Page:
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Surg Radiol Anat. 2019 May 10. doi: 10.1007/s00276-019-02251-6. [Epub ahead of print]

The legacy of Václav Trnka: modern medical education in Slovakia and Hungary in the eighteenth century.

Author information

1
Department of Anatomy, Second Faculty of Medicine, Charles University, V Uvalu 84, 150 06, Prague, Czech Republic. david.kachlik@lfmotol.cuni.cz.
2
Institute of Histology and Embryology, Faculty of Medicine, Comenius University, Bratislava, Slovakia.
3
Department of Anatomy, Histology and Embryology, Faculty of Medicine, Semmelweis University, Budapest, Hungary.

Abstract

A fresh start of higher medical education in Slovakia and Hungary is closely related to Trnava (Nagyszombat). The University of Trnava had originally been established in 1635 but the Faculty of Medicine was added only later, in 1769, when the name of the university was also changed to Royal Hungarian University of Sciences. A fresh graduate, Václav Trnka from Křovice (1739-1791), was appointed as head of the Department of Anatomy. He was not only an anatomist, but a real polymath of the second half of the eighteenth century practicing medicine as well as becoming the Dean, then the Rector of the University. He has lived and acted within several countries of Central Europe, or rather, the Austrio-Hungarian monarchy during the reign of Empress Maria Theresia, then her son Joseph II. Born in Bohemia (now Czech Republic), studied and graduated in Austria, then finally was appointed as the first Professor of Anatomy of a newly established medical faculty in Upper Hungary (now Slovakia). In 1777, the university was moved first to Buda, then to Pest (now parts of the capital of Hungary), and the Faculty of Medicine was not separated from the rest of the faculties before the end of the Second World War. Following several institutional and name changes, this Medical Faculty is considered as the foundation of the present Semmelweis University. Trnka was a proliferous author, publishing more than 20 monographs covering various branches of clinical medicine, however, no anatomical work may be connected to his activity. And as a typical intellectual of the era, he was a keen and talented musician composing several canons.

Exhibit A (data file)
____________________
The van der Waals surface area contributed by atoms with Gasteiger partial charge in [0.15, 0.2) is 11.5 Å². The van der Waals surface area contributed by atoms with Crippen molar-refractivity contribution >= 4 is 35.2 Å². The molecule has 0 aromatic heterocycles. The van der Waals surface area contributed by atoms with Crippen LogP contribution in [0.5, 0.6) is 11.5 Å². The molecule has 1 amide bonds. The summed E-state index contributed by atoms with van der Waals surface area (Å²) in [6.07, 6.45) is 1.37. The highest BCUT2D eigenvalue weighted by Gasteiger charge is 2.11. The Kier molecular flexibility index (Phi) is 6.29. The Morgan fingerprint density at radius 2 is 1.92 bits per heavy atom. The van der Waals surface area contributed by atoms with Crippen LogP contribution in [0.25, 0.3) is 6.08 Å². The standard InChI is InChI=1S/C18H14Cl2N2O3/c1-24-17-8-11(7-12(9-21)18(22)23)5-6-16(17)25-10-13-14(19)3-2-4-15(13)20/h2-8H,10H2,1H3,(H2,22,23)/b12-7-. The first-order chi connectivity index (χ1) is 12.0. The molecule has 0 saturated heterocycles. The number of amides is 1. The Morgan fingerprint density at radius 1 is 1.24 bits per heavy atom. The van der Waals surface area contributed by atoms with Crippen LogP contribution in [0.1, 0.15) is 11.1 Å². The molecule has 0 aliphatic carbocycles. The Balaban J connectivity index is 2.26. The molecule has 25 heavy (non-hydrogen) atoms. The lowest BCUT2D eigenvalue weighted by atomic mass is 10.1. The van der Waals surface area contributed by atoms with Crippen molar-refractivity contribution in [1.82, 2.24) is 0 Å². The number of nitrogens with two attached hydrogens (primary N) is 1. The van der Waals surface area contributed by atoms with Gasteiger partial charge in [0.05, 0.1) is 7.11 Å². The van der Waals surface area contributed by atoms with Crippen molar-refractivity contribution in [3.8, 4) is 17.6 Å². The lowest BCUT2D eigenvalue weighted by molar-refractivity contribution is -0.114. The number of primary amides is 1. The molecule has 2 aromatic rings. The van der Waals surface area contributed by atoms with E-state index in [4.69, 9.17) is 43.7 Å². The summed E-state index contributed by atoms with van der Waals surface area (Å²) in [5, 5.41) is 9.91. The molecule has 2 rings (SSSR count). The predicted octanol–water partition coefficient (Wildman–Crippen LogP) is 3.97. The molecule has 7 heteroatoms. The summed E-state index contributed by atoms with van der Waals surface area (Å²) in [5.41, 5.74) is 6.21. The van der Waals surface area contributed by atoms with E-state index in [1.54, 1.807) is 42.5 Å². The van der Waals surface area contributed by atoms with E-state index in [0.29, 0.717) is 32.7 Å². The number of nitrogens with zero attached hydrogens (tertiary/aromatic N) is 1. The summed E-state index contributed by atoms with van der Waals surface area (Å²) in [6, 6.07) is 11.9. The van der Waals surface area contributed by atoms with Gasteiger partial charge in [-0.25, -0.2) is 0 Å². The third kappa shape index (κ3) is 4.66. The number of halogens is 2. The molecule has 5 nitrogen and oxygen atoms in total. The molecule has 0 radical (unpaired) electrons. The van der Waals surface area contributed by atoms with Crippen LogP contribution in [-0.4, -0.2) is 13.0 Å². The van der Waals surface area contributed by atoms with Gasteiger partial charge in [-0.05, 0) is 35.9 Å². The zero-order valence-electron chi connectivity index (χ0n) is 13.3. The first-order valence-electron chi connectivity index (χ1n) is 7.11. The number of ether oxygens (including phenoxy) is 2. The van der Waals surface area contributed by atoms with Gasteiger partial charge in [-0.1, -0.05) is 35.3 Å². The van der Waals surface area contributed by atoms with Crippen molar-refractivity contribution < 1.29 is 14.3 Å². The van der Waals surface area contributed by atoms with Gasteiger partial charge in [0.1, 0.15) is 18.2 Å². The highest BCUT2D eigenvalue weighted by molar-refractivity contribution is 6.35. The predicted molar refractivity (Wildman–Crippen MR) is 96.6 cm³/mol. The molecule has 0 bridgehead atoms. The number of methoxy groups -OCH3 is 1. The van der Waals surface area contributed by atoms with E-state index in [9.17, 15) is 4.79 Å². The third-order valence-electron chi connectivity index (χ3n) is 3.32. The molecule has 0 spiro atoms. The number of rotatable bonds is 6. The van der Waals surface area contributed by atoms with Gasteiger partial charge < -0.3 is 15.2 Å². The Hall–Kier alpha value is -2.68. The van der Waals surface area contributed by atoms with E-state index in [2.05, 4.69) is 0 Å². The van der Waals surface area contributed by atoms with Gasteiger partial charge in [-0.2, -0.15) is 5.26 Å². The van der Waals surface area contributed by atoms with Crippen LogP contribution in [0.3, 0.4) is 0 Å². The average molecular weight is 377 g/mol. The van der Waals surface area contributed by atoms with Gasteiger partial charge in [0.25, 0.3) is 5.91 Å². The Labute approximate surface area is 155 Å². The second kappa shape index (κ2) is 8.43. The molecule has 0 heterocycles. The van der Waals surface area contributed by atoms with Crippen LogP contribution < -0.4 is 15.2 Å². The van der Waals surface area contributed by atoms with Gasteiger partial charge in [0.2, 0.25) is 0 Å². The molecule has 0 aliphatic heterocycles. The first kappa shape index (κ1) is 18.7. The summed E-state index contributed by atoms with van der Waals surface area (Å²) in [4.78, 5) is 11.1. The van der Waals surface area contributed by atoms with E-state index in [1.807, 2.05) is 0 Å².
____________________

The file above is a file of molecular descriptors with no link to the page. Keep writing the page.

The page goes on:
KEYWORDS:

Anatomy education; History of anatomy; Royal university of Buda and Pest; Trnka Venczel; Václav Trnka z Křovic; Wenzel Trnka from Krzowitz

PMID:
31076827
DOI:
10.1007/s00276-019-02251-6

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